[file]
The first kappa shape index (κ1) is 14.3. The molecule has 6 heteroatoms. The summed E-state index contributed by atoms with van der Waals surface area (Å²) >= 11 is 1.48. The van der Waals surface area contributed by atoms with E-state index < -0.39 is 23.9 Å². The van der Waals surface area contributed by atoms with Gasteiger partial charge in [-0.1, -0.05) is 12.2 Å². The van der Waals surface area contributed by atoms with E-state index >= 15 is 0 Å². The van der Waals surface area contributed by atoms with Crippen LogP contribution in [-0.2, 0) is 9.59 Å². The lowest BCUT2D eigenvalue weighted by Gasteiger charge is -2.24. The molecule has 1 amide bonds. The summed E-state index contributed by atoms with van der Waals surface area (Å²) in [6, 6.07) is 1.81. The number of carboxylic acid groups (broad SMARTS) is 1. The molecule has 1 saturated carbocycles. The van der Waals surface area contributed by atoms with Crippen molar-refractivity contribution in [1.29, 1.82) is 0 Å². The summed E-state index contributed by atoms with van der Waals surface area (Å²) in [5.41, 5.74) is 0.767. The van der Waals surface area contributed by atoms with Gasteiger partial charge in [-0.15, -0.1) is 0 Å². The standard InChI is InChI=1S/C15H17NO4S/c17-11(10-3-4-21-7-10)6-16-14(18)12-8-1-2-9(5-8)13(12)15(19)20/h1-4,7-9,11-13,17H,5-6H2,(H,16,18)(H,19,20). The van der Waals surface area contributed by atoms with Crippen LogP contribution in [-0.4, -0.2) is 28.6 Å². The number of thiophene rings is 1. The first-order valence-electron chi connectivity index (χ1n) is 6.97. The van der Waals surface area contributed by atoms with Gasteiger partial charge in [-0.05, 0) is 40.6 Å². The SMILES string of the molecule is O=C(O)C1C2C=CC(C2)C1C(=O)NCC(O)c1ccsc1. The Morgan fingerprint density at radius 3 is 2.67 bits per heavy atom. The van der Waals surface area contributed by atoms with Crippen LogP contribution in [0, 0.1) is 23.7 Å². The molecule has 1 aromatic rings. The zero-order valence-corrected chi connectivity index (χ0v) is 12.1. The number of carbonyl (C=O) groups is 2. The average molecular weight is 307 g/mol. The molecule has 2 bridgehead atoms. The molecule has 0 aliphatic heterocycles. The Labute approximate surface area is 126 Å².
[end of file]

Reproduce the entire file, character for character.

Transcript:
The first kappa shape index (κ1) is 14.3. The molecule has 6 heteroatoms. The summed E-state index contributed by atoms with van der Waals surface area (Å²) >= 11 is 1.48. The van der Waals surface area contributed by atoms with E-state index < -0.39 is 23.9 Å². The van der Waals surface area contributed by atoms with Gasteiger partial charge in [-0.1, -0.05) is 12.2 Å². The van der Waals surface area contributed by atoms with E-state index >= 15 is 0 Å². The van der Waals surface area contributed by atoms with Crippen LogP contribution in [-0.2, 0) is 9.59 Å². The lowest BCUT2D eigenvalue weighted by Gasteiger charge is -2.24. The molecule has 1 amide bonds. The summed E-state index contributed by atoms with van der Waals surface area (Å²) in [6, 6.07) is 1.81. The number of carboxylic acid groups (broad SMARTS) is 1. The molecule has 1 saturated carbocycles. The van der Waals surface area contributed by atoms with Crippen molar-refractivity contribution in [1.29, 1.82) is 0 Å². The summed E-state index contributed by atoms with van der Waals surface area (Å²) in [5.41, 5.74) is 0.767. The van der Waals surface area contributed by atoms with Gasteiger partial charge in [-0.15, -0.1) is 0 Å². The standard InChI is InChI=1S/C15H17NO4S/c17-11(10-3-4-21-7-10)6-16-14(18)12-8-1-2-9(5-8)13(12)15(19)20/h1-4,7-9,11-13,17H,5-6H2,(H,16,18)(H,19,20). The van der Waals surface area contributed by atoms with Crippen LogP contribution in [-0.4, -0.2) is 28.6 Å². The number of thiophene rings is 1. The first-order valence-electron chi connectivity index (χ1n) is 6.97. The van der Waals surface area contributed by atoms with Gasteiger partial charge in [-0.05, 0) is 40.6 Å². The SMILES string of the molecule is O=C(O)C1C2C=CC(C2)C1C(=O)NCC(O)c1ccsc1. The Morgan fingerprint density at radius 3 is 2.67 bits per heavy atom. The van der Waals surface area contributed by atoms with Crippen LogP contribution in [0, 0.1) is 23.7 Å². The molecule has 1 aromatic rings. The zero-order valence-corrected chi connectivity index (χ0v) is 12.1. The number of carbonyl (C=O) groups is 2. The average molecular weight is 307 g/mol. The molecule has 2 bridgehead atoms. The molecule has 0 aliphatic heterocycles. The Labute approximate surface area is 126 Å².